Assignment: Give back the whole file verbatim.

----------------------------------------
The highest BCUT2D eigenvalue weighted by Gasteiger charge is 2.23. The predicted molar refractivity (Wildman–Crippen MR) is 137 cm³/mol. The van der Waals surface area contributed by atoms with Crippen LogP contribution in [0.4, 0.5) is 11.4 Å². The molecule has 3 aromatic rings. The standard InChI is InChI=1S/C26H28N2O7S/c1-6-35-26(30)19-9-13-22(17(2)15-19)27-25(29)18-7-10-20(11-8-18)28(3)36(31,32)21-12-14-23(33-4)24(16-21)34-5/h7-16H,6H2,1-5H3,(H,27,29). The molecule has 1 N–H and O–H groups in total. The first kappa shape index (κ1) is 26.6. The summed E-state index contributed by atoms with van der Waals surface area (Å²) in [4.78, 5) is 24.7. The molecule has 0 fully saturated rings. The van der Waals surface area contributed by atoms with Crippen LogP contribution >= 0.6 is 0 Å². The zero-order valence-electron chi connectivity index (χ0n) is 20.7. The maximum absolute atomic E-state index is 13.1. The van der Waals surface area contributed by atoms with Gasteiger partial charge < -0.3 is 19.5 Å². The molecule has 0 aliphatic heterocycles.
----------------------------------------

The highest BCUT2D eigenvalue weighted by Gasteiger charge is 2.23. The predicted molar refractivity (Wildman–Crippen MR) is 137 cm³/mol. The van der Waals surface area contributed by atoms with Crippen LogP contribution in [0.4, 0.5) is 11.4 Å². The molecule has 3 aromatic rings. The standard InChI is InChI=1S/C26H28N2O7S/c1-6-35-26(30)19-9-13-22(17(2)15-19)27-25(29)18-7-10-20(11-8-18)28(3)36(31,32)21-12-14-23(33-4)24(16-21)34-5/h7-16H,6H2,1-5H3,(H,27,29). The molecule has 1 N–H and O–H groups in total. The first kappa shape index (κ1) is 26.6. The summed E-state index contributed by atoms with van der Waals surface area (Å²) in [4.78, 5) is 24.7. The molecule has 0 fully saturated rings. The van der Waals surface area contributed by atoms with Crippen LogP contribution >= 0.6 is 0 Å². The zero-order valence-electron chi connectivity index (χ0n) is 20.7. The maximum absolute atomic E-state index is 13.1. The van der Waals surface area contributed by atoms with Gasteiger partial charge < -0.3 is 19.5 Å². The molecule has 0 aliphatic heterocycles.